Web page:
Yesterday, I finished the book Wizard’s First Rule by Terry Goodkind. I originally became interested in the book as a result of seeing the TV show Legend of the Seeker, which is loosely based on the book.

In the novel, Richard Cypher is an unassuming woodland guide in a region called Westland. His land is separated from the two other lands of the world, Midland and D’Hara, by the “boundary”, a magical wall where the separation between the living world and the underworld has been removed. The intention of the boundary is to protect Westland’s residents from the effects of magic, which is prevalent in the other regions.

During the course of the story, Richard encounters Kahlan Amnell, a beautiful woman in strange dress being pursued by large armed men. He helps protect her, and makes a friend of her. Her mission is to find a particular wizard whose name has been forgotten due to powerful magic, then convince or force him to name a Seeker of Truth so that the Seeker can return with her to the midlands and kill the evil Darken Rahl. Of course, she doesn’t realize that Richard would eventually be named that Seeker, and that one of his closest friends is the wizard Zedd, the one for whom she searches.

The book started off interestingly enough. I think I saw some efforts of the author to bring the story to paper by writing a chapter and then letting things happen. That’s fine. But because things didn’t feel exactly full planned, the overall story just seemed like an unrelated flow from one thing happening to the next. This is not to say that the story was unenjoyable, just apparently disjointed.

There were some details that I think were lost along the way toward completion. For example, Richard has a necklace with him from the beginning of the story. This necklace can be traced magically by his enemy, Rahl. But when he intentionally loses the necklace for other reasons, this does not cause Rahl difficulty – it is never mentioned again.

Also affecting continuity, now that I think about it, was the scene where Chase shows up at Queen Milena’s castle with horses. I thought that a prior scene, where Kahlan and Richard run into the child, Rachel, in the wayward pine, was fantastic, and I wondered how these characters, who were at that time so rationally opposed to each other in their heads yet still on the same side, would eventually work out their issues. But Goodkind’s solution - throw Chase at them to get them all together - while effective, seemed so much less clever than that first scene that I was disappointed.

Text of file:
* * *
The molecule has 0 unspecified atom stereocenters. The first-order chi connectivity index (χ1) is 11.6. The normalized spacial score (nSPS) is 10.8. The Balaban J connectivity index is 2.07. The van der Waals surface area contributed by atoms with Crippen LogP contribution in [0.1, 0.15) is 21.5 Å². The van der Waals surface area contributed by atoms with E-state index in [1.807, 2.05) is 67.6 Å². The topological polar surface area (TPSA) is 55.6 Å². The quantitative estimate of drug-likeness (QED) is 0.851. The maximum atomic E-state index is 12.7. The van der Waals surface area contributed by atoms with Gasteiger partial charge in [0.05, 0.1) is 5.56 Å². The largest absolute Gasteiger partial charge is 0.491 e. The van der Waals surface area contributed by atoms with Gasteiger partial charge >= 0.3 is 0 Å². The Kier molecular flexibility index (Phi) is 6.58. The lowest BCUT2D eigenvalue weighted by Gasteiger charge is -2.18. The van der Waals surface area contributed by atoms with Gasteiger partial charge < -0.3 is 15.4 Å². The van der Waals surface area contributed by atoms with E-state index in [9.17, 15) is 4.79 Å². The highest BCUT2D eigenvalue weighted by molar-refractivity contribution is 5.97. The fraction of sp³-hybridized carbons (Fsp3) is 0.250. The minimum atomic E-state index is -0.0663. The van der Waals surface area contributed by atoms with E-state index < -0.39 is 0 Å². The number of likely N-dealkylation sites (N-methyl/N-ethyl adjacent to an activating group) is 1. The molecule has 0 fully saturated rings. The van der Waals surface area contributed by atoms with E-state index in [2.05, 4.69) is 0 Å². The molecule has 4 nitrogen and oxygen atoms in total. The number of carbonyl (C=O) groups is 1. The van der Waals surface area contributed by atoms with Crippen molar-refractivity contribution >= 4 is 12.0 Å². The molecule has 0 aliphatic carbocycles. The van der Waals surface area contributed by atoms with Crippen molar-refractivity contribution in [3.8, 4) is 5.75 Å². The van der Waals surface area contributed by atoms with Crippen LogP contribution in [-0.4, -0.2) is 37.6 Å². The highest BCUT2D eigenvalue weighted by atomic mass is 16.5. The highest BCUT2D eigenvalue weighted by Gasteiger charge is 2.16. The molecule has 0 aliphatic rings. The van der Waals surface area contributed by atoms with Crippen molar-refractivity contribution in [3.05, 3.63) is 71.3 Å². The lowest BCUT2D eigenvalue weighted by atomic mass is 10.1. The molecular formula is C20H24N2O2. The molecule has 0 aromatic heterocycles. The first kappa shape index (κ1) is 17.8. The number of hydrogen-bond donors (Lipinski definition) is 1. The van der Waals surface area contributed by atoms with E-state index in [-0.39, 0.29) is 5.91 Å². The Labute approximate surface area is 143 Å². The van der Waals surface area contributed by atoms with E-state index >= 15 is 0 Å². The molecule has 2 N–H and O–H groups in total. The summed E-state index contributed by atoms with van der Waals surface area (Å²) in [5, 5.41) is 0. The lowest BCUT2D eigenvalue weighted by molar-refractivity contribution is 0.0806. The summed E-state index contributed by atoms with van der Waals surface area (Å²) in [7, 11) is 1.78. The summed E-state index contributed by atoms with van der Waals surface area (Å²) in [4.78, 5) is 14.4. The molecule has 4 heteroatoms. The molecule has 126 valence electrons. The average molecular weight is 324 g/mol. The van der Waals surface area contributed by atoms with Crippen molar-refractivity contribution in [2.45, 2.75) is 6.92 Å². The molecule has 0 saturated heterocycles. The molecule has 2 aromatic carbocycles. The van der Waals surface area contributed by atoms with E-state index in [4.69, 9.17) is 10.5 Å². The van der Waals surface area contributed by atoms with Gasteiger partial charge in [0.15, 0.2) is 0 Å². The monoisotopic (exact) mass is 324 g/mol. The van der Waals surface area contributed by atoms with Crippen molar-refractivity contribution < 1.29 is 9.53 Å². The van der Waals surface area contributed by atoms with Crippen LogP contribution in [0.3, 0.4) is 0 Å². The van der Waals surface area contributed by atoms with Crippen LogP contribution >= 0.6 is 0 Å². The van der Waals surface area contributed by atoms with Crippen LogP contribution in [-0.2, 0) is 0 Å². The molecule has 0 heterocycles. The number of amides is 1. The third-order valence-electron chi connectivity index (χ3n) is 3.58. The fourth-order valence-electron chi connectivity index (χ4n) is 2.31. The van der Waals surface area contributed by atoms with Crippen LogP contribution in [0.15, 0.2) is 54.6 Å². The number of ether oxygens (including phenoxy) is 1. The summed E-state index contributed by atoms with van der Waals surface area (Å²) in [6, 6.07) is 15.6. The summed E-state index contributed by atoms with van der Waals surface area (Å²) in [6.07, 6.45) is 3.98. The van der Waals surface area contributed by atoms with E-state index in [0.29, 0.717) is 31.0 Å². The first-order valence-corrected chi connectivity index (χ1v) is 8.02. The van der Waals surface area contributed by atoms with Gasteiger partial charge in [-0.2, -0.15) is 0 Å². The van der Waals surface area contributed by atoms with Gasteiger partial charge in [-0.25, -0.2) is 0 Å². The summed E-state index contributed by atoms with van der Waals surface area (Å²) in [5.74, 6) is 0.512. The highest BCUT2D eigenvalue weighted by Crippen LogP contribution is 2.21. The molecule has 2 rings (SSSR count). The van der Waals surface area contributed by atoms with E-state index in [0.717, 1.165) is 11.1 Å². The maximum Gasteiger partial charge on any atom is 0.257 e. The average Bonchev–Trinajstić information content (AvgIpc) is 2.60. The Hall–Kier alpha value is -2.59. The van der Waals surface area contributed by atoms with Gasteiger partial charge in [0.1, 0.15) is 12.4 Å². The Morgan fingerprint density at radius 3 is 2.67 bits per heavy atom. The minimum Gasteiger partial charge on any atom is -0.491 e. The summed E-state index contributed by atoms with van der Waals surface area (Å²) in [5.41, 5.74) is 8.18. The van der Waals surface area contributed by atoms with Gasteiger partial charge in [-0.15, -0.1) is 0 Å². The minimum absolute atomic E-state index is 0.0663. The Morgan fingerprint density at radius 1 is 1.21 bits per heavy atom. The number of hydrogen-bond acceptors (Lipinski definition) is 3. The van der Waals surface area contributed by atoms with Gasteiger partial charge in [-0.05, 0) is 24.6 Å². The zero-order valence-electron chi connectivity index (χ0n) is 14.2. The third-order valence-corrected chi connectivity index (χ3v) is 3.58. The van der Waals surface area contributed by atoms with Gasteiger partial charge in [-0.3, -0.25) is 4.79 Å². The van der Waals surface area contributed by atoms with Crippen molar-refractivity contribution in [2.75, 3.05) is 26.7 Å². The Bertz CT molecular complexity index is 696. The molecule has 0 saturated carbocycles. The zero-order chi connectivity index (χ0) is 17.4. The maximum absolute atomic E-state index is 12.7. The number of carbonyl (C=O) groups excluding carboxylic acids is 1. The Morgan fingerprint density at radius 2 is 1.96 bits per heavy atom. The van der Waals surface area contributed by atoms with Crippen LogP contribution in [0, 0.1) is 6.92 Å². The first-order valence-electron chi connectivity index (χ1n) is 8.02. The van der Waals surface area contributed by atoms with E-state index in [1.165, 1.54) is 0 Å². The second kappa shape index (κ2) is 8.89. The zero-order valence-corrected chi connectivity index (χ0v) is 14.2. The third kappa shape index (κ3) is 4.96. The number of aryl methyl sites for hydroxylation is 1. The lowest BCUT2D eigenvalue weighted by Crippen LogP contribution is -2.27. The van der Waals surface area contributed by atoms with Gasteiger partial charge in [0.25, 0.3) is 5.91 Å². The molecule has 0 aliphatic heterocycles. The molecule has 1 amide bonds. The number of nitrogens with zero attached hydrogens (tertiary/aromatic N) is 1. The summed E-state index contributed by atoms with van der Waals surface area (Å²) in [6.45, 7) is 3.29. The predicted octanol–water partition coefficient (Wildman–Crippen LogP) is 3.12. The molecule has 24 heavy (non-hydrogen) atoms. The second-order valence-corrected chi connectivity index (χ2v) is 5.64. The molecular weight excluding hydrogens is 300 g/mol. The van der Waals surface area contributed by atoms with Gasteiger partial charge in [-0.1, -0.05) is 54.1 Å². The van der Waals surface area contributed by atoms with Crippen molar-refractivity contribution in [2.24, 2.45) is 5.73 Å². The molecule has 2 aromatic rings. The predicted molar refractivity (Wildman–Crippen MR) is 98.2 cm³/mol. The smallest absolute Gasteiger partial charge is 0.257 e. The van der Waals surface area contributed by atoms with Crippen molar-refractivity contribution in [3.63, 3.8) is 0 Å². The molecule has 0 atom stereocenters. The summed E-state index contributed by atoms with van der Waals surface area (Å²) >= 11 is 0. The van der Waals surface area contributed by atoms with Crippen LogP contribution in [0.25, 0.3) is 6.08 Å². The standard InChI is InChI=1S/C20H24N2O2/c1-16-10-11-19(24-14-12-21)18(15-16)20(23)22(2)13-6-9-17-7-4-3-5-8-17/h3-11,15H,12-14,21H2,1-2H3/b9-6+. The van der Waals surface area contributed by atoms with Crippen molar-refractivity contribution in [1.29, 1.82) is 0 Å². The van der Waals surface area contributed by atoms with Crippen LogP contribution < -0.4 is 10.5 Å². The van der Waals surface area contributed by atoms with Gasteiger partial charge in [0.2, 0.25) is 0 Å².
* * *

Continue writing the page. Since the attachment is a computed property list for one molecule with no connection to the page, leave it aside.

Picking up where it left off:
Nonetheless, there were points in the book I enjoyed. This book did not suffer from as much Harry Potterism as many fantasies tend to. You know the effect: You read through the whole book wondering how certain things seem to keep coincidentally happening, or how a magic described one way by characters seems to keep working certain other strange ways, and then you get to the end of the book and Dumbledore explains everything away with some stupid thing that doesn’t even make any sense. “Harry was saved by his dead mother’s love.” No, he should have been turned into a hash brown. Yes, much less of that silliness.

I would have appreciated some way to guess how Richard was going to save everyone in the end, but what was offered seems plausible. I was actually thinking that could be a way around the problem in the TV show, but never considered it in the book, for some reason.

One fascinating aspect of this book, and the one thing I think makes Star Wars even worth considering, is that the bad guys aren’t exclusively “bad”. Sure, they commit atrocities, I grant that. But if you remove that, and look at what they’re doing and why they’re doing it, they have their own justification. Not only do they have a reason for what they do, but they think what they’re doing is right. The book Soon I Will Be Invincible has some of this same notion.

Another interesting bit is the difference between the book and the show. The mythos for the show is just a bit wildly different than the book.

A significant example of the difference: In the book, Richard’s father gives him the Book of Counted Shadows. The book is a guide to opening the magical Boxes of Orden, and knowing which one does what. Richard destroys the book, but not before memorizing the whole thing perfectly.

In the TV show, Kahlan gives him the book, which is used to grant the seeker magical powers. Richard determines that the book is too dangerous to exist, and destroys it. Apparently, opening the Boxes of Orden is a well-known process.

There are other little things. There are certainly places in the book where the TV show couldn’t go. Particularly, the show’s interpretation of Denna was significantly abbreviated. Still, it’s satisfying to see the differences, and I’m not unsatisfied with either standing on its own.

One thing I particularly liked about the book was the wizard’s first rule itself. But that’s a secret you’ll have to read the book (or apparently Wikipedia) to find.